November 12, 2009 / 11:54 AM / 8 years ago

Tormented Caravaggio and Bacon connect in Rome show

<p>A woman looks at a Francis Bacon painting during an exhibition at the Galleria Borghese in Rome November 11, 2009. REUTERS/Max Rossi</p>

ROME (Reuters Life!) - Portraits by Italian master Caravaggio and Irish-born 20th-century painter Francis Bacon stand side-by-side in new exhibition connecting their tormented views of humanity despite contrasting approaches to realism.

The show at Rome’s Galleria Borghese marks 400 years since Caravaggio’s death and 100 years since Bacon’s birth and at its heart lies their shared fascination with the human form and their predilection for the expressive portrait.

Both were radical for their times: against the distorted idealism of high mannerism, Caravaggio was driven by obsessive attention to the real, while Bacon was derided for his refusal to relinquish the human figure in favor of abstraction.

“Bacon can be compared to Caravaggio above all in terms of intensity,” said art historian Michael Peppiatt, co-curator of the exhibition and Bacon’s close friend and biographer.

Both painters have been seen as icons of gay, tormented genius and their tragic natures and lives marked by violence -- Bacon’s lover committed suicide and Caravaggio was condemned to death after killing a man -- are echoed in their works.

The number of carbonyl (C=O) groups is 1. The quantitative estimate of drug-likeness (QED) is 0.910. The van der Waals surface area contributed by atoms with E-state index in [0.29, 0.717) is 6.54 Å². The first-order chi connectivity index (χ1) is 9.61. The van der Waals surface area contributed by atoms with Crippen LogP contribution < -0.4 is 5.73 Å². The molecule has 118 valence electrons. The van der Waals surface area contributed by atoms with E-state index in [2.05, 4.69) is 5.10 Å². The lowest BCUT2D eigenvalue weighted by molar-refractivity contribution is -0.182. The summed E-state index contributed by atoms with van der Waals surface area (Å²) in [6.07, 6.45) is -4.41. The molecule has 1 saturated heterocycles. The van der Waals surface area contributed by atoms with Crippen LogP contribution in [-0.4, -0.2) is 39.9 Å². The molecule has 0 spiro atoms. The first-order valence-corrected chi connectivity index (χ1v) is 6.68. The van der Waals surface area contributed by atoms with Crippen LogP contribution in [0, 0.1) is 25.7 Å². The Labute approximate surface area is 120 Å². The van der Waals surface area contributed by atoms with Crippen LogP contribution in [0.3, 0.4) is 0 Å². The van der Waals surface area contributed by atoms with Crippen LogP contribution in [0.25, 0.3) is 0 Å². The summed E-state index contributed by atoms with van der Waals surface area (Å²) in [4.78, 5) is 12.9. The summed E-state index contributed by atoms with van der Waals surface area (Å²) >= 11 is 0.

<p>A woman looks at a Francis Bacon painting during an exhibition at the Galleria Borghese in Rome November 11, 2009. REUTERS/Max Rossi</p>

“They were both conscious of the shortness of life and of the fragility of humanity, and each powerfully conveys this consciousness through his art,” said Peppiatt in a statement.

Slideshow (3 Images)

Seventeen works by Bacon are featured alongside 14 paintings by Caravaggio, six of which, including the “Madonna with the Serpent” and the “Sick Bacchus,” belong to the Borghese’s permanent collection.

Many of the works by Bacon, including “Head VI,” the result of his studies of Velazquez’s portrait of Pope Innocent X, are on loan from London’s Tate Gallery.

The lavish entrance to the Galleria Borghese is devoted to Bacon’s triptychs, painted after the suicide of his lover George Dyer, with chilling scenes of distorted, semi-naked male figures whose life oozes from them to form flesh-colored puddles.

The show runs until January 24, 2010 and has already attracted well over 67,000 visitors, with the record numbers forcing the Borghese to extend its open hours and increase the number of tickets available for the daily tours by 30 per cent.

Reporting ; edited by Stephen Brown and Paul Casciato

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